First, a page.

According to NCSS Superintendent Gary Mathews, the students now attending Challenge Charter Academy would attend the NCSS school their residence is zoned for next school year.
“We know CCA students, staff and parents are very disappointed,” said Mathews in the press release. “But we certainly welcome CCA students back into Newton County School System. Their education is most important to all of us in the system and in the community.”
In October, the Newton County Board of Education unanimously approved the renewal of the Academy’s petition for three years, instead of the requested five years. At the time, the GaDOE said that the state Board of Education wouldn’t decide on the school’s petition until at least February.
On Monday, Erste said that he was still working with the school to finalize his division’s recommendation to the state board. The decision was to be finalized later this month, and the board likely would have voted on it in April, he said.
The state Board of Education can only approve or deny the term length included in the renewal petition, Erste said in a previous interview.
On Tuesday, NCSS Superintendent Gary Mathews said he had received word from the state about the charter school on Monday, but the school principal asked that he not discuss matters with the media until she had the opportunity to talk with her board and staff first.
The Citizen contacted Worthy on Tuesday and Wednesday, and school staff said that the board would be sending a release “shortly.” The Citizen then contacted Worthy again on Thursday for more information, and she said that she would forward the request to the board, who would respond; Cattledge replied Thursday, saying the board planned to release a statement Friday.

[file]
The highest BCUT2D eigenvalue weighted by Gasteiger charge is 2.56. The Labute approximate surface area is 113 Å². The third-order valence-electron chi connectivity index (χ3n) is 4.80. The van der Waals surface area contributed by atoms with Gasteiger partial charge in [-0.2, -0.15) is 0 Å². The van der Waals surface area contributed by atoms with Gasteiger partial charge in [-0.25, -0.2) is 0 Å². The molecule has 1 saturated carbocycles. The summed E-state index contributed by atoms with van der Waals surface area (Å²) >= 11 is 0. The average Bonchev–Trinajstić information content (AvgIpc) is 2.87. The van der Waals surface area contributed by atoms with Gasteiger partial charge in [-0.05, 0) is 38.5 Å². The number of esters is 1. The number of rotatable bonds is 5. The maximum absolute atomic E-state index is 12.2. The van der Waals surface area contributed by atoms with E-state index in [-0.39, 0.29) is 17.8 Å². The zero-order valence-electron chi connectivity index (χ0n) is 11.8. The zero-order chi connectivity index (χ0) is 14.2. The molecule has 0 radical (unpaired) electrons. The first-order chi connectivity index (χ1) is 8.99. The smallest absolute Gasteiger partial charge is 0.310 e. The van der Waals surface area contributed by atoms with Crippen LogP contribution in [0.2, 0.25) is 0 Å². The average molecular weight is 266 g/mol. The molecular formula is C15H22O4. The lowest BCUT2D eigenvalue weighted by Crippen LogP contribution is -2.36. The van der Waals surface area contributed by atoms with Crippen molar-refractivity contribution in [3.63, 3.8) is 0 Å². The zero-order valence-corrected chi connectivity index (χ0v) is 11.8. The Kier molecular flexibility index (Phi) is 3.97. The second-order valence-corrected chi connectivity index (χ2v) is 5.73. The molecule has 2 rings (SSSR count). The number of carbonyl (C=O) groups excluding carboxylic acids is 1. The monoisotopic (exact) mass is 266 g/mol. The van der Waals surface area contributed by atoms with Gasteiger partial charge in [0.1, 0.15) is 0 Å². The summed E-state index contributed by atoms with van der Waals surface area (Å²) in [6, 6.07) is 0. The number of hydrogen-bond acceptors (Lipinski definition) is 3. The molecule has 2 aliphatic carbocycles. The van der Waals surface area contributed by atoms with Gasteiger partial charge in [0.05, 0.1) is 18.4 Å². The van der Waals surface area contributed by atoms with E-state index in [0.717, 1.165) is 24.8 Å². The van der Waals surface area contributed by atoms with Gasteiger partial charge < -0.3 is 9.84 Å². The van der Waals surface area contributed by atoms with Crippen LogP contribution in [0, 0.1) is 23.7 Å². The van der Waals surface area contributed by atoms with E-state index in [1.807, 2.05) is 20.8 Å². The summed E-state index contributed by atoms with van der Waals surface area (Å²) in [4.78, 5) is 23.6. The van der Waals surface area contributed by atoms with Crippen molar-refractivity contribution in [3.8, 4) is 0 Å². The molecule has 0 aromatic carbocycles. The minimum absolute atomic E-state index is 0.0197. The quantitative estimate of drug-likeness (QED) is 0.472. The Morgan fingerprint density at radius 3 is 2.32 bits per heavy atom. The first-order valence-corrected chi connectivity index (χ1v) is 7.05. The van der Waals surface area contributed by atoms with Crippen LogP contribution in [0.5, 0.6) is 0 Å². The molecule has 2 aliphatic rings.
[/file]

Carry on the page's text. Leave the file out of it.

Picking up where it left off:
NCSS previously reported that it supports Challenge Charter Academy with about $300,000, while the state funds the school at about $800,000 annually.
NCSS Business Manager Peggy Bullard said that the approximately $300,000 in local revenues that were going to the school will stay in the General Fund budget beginning next year.
“However, there may be an increase in expenses for the students who transfer from Challenge Charter into our schools,” she said.
Additionally, she confirmed that NCSS doesn’t own the building and the the school had been leasing it from an organization that owns it, so there will be no cost to the school system for the building.
The school was open to all Newton County students in grades six through 12 and enrolled about 100 students this school year. The school had projected an enrollment of more than 300 students over the next five years.
Last year, the school was put on the state’s priority school list, which is the 5 percent lowest performing Title I schools in the state. It has only made Adequate Yearly Progress for the 2009-10 school year since it opened in 2008.
The school opened in 2008 with funding from Project Adventure and a grant from the U.S. Department of Labor. It has since lost that funding, which some Newton County BOE members said they felt was unfair.
The NCSS financial department had brought up concerns with the school, noting that the school has not budgeted for an increase in retirement and health insurance coverage over the next five years, and that it relies on Title I and priority school program grants over the entire next five years, even though they are contingent funds.
Additionally, the school reported that it does not hold any funding on reserve. Also, the financial department noted that there was no budgeted item in any year for computers, instructional equipment or classroom furniture for the school.
In October, Worthy said that her staff would work to incorporate changes, and she hired a new chief financial officer for the school to develop a strategic plan and help better promote the school.
She also said that the school has had to work to curb a perception problem — she thought that many people think the school is like an alternative school.